Region: California

California has long been the New World's most important and prodigious wine producing regions, with a history which stretches back to the 18th century and the Spanish pioneers who settled here. Today, California produces vast quantities of wine, and if it were a country, it would be the fourth largest producer of wine on earth. Despite experiencing many problems in the mid 20th century, including a very serious blight which almost crippled the state's wine industry, the ideal terroir and excellent climate ensured that Californian wines soon became the envy of the New World once again. California produces a vast range of wines, and utilizes a long list of fine grape varietals, with many wineries and their produce more closely resembling those of France and other Old World countries in regards to character, practices and flavors

Country: United States

The first European settlers to consider growing grapevines in the United States must have been delighted when they discovered the now famous wine regions within California, Oregon and elsewhere. Not even in the Old World are there such fertile valleys, made ideal for vine cultivation by the blazing sunshine, long, hot summers and oceanic breezes. As such, it comes as little surprise that today more than eighty-nine percent of United States wines are grown in the valleys and on the mountainsides of California, where arguably some of the finest produce in the world is found. However, American wine does not begin and end with California, and due to the vast size of the country and the incredible range of terrains and climates found within the United States, there is probably no other country on earth which produces such a massive diversity of wines. From ice wines in the northern states, to sparkling wines, aromatized wines, fortified wines, reds, whites, rosés and more, the United States has endless surprises in store for lovers of New World wines.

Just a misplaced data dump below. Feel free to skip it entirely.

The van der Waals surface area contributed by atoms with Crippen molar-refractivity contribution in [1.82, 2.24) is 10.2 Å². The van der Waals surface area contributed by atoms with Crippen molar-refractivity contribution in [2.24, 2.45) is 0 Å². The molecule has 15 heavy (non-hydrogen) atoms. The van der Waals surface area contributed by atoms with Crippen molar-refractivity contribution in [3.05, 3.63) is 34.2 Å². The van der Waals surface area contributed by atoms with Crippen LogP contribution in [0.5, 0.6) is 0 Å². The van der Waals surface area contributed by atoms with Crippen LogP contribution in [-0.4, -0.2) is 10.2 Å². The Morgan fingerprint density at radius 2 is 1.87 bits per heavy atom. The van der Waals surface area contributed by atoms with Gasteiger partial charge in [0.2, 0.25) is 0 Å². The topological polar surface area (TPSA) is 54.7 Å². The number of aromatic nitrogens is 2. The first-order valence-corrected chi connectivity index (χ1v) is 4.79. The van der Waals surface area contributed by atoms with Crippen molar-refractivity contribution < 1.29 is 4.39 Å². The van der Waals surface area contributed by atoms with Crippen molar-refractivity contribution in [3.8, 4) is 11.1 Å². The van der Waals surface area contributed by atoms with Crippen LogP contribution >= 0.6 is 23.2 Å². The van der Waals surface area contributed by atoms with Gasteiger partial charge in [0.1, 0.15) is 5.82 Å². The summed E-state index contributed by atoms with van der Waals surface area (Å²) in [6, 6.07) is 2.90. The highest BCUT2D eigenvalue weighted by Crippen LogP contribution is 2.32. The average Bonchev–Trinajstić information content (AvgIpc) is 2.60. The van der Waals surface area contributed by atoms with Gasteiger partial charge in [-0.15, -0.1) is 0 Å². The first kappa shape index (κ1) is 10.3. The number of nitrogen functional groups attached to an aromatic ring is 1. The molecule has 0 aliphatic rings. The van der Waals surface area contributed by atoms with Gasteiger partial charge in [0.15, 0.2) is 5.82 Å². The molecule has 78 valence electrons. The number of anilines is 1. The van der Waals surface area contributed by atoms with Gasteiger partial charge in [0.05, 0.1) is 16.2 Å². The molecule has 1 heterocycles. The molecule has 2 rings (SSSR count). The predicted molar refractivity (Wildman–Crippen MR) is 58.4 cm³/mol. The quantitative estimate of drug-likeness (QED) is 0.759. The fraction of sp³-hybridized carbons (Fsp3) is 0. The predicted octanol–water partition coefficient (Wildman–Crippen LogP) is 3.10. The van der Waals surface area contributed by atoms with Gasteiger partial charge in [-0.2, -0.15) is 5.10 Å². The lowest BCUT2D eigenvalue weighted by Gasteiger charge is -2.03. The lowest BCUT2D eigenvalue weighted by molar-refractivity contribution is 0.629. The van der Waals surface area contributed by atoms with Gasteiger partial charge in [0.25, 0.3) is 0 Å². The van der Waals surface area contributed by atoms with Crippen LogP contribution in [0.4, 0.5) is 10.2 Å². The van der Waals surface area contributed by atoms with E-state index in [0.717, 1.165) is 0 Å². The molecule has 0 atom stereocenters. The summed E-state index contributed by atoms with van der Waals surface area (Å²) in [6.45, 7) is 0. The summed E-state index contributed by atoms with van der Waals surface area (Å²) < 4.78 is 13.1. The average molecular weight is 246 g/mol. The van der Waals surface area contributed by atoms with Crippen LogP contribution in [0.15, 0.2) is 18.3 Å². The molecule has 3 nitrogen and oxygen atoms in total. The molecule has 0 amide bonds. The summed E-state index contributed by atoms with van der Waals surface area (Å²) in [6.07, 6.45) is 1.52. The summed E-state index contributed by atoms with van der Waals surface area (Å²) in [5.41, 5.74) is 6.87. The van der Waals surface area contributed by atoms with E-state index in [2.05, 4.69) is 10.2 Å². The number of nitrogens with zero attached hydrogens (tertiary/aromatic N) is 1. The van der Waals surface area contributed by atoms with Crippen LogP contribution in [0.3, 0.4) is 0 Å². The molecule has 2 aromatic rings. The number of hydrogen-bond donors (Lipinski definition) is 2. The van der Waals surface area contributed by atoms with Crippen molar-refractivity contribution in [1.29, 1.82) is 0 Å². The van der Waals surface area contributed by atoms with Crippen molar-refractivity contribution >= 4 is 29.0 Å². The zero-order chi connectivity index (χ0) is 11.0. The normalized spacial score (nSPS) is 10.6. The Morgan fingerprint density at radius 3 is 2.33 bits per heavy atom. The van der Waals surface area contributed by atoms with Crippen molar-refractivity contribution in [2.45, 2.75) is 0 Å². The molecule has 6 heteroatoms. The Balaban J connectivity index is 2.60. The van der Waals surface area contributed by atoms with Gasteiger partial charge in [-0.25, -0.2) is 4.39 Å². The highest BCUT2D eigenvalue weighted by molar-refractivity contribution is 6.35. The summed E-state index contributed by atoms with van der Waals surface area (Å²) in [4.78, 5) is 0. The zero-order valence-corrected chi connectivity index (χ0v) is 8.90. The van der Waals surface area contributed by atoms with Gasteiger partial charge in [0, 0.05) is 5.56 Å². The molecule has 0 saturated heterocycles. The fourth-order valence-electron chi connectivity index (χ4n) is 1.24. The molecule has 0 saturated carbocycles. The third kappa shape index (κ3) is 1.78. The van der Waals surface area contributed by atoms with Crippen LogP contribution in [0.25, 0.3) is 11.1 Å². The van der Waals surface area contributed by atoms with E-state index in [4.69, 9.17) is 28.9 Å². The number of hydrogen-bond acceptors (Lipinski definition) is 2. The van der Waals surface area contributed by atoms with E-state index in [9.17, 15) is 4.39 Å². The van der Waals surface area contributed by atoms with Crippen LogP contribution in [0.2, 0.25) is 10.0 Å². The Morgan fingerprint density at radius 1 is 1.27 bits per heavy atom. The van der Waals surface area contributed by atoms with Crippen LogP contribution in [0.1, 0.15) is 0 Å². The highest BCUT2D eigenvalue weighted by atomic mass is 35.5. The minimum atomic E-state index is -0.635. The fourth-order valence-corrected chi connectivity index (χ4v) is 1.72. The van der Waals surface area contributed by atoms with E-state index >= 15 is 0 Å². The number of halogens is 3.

Appellation: Napa Valley

There are few places on earth quite as ideal for viticulture and wine production as California's Napa Valley, a place which is now considered something of a spiritual home for the American wine industry. For generations now, Napa Valley has consistently produced the finest wines to come out of the United States, and has used its ideal climate and terroir to coax the very finest flavors and aromas from a wide range of grape varietals, including Cabernet Sauvignon, Chardonnay, Pinot Noir, Merlot and Zinfandel, amongst many others. Shielded from the oceanic climate by mountain ranges, the Napa Valley provides plenty of sunshine, heat and little rainfall in which grapes can grow and ripen fully, and express plenty of their superb terroir, much to the delight of New World wine drinkers across the globe.